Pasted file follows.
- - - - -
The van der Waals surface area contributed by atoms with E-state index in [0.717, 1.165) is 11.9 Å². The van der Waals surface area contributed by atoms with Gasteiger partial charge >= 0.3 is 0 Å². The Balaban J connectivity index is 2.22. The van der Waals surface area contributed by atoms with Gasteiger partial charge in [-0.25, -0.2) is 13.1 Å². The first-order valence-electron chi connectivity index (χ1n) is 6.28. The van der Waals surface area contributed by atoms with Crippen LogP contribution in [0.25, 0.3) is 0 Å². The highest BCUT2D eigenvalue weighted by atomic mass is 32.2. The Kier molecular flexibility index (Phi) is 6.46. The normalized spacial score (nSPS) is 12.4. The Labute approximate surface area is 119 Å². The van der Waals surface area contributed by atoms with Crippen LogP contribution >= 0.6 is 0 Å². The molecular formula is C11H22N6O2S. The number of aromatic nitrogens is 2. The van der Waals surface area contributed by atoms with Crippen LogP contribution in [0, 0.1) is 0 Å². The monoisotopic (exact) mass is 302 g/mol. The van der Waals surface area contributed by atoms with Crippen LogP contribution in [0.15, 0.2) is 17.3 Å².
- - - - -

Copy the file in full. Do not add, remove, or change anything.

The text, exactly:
The van der Waals surface area contributed by atoms with E-state index in [0.717, 1.165) is 11.9 Å². The van der Waals surface area contributed by atoms with Gasteiger partial charge >= 0.3 is 0 Å². The Balaban J connectivity index is 2.22. The van der Waals surface area contributed by atoms with Gasteiger partial charge in [-0.25, -0.2) is 13.1 Å². The first-order valence-electron chi connectivity index (χ1n) is 6.28. The van der Waals surface area contributed by atoms with Crippen LogP contribution in [0.25, 0.3) is 0 Å². The highest BCUT2D eigenvalue weighted by atomic mass is 32.2. The Kier molecular flexibility index (Phi) is 6.46. The normalized spacial score (nSPS) is 12.4. The Labute approximate surface area is 119 Å². The van der Waals surface area contributed by atoms with Crippen LogP contribution >= 0.6 is 0 Å². The molecular formula is C11H22N6O2S. The number of aromatic nitrogens is 2. The van der Waals surface area contributed by atoms with Crippen LogP contribution in [0, 0.1) is 0 Å². The monoisotopic (exact) mass is 302 g/mol. The van der Waals surface area contributed by atoms with Crippen LogP contribution in [0.15, 0.2) is 17.3 Å².